Trinbagonian author releases debut novel

Tevin Gall (Loop) speaks to Ayanna Lloyd Banwo about her forthcoming novel, When We Were Birds. Here are excerpts from the article. [Many thanks to Myriam J.A. Chancy for bringing this item to our attention. My enthusiastic congratulations to Ayanna, who I had the pleasure to meet briefly at Bocas Lit Fest a few years ago.]

[. . .] Lloyd Banwo has been based in the UK since 2018, when she relocated to read for an MA in Creative Writing–and subsequently, a PhD–at the University of East Anglia.

Between studies, being immersed in writing to meet her publisher’s deadlines and of course, the pandemic, she hasn’t been able to make it back home, and despite the thrill of being added to the growing list of West Indian voices to be internationally published by major houses, Lloyd appears to be most concerned with not forgetting–where she’s come from, and the things and people who anchor her to that place of belonging, both temporal and physical.

The business of remembering, of memory, is integral to Lloyd Banwo’s work, much of which is centred on legacy, of the role of ancestors and honouring departed loved ones.

Named a “Most Anticipated Book of 2022” by BuzzFeed and Essence MagazineWhen We Were Birds tells the story of hapless gravedigger Darwin, estranged from his mother and the Rastafarianism she raised him to follow, and Yejide, whose mother is at the end of her life and from whose lineage of mysticism she is at risk of losing. The two protagonists find each other, and become linked together by their connection to death and the dying.

Lloyd Banwo infuses folkloric elements, aspects of African spirituality and romance into a gripping narrative that speaks to the importance of maintaining a connection to those who have gone before.

Like her characters, Lloyd Banwo’s trajectory, in particular, her pathway to this pivotal moment in her writing career, was impacted by the loss of loved ones. An only child, Lloyd Banwo lost her mother, father and maternal grandmother “in quick succession”, over the course of three years, from 2013 to 2015, with one death occurring in each of those.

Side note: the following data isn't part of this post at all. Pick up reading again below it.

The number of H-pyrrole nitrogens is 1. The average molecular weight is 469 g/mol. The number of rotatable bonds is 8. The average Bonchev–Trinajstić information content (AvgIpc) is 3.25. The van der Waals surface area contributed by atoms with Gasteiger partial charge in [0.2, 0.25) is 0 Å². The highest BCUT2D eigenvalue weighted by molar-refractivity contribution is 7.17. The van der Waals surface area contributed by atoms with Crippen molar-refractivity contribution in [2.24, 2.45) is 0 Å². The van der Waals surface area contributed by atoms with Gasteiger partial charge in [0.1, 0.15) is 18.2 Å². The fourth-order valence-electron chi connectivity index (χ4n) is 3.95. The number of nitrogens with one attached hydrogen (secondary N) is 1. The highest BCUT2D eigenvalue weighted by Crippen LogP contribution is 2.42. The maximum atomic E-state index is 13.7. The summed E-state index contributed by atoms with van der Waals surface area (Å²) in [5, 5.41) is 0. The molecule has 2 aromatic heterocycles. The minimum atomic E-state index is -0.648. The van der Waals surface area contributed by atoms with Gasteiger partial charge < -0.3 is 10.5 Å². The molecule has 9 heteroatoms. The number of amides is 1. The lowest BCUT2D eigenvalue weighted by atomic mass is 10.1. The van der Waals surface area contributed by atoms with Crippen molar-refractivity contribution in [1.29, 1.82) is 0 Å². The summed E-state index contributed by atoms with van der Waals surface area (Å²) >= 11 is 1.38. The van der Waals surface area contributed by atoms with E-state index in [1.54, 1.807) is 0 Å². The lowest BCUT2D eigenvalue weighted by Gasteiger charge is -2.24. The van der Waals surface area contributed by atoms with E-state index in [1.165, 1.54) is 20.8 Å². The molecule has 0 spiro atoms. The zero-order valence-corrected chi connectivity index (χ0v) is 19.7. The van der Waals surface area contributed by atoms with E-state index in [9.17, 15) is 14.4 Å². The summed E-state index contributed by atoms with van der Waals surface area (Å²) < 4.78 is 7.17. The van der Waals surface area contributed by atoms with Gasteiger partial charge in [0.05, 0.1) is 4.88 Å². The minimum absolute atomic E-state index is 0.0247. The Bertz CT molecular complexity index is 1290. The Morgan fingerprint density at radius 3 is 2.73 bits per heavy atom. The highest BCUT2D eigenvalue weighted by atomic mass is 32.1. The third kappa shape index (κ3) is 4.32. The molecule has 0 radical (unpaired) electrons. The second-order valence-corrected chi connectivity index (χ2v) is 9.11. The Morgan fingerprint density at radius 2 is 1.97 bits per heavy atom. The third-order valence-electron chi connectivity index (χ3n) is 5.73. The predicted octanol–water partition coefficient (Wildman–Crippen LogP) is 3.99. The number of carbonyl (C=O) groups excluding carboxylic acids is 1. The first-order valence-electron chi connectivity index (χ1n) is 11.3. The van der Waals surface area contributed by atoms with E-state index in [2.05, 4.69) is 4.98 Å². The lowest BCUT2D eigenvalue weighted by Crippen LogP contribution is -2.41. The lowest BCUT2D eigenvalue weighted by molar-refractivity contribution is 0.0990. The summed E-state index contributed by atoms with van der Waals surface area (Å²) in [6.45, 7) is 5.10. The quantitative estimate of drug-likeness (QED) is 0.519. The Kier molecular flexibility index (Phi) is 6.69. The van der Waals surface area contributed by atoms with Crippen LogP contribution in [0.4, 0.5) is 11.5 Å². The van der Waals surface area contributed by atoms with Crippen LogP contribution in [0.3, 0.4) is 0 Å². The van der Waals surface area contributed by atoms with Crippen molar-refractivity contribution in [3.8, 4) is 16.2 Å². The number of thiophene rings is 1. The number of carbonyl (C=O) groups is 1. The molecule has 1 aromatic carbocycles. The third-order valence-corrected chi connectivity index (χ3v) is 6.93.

Grateful for this early success, she acknowledged the unfortunate turn of events that led her there: “This shot was purchased by a lot of grief and a lot of terrible things. I was just very unlucky to have been able to take the gamble.”

Lloyd Banwo told of how she decided to upend her life in her mid-thirties and move to the UK. “I ran out of road,” she said. “I lost my parents before I had planned to [and] I wasn’t 100% happy with the job I was doing.” At the time, Lloyd Banwo was working in advertising, a job that allowed her to flex her writing chops, but not exactly in the way that she wanted to.

Meanwhile, she honed her narrative writing skills, attended workshops, worked closely with the Bocas Lit Festival and was able to have some of her short stories published in literary magazines such as AnomalyMoko Magazine and Pree. (Stories can be found at the links provided.)

“I had always been writing,” Lloyd Banwo said. “I just didn’t have a clear sense of what to do with this writing.”

She credited the Bocas Lit Fest and the workshop groups she became involved with for helping her to grow her craft by providing clear and honest critique and for planting the seed of applying to creative writing programmes in her head when she was still understanding the direction in which she was meant to go. “I didn’t know how one gets a novel published,” she said. “I was largely writing for myself.”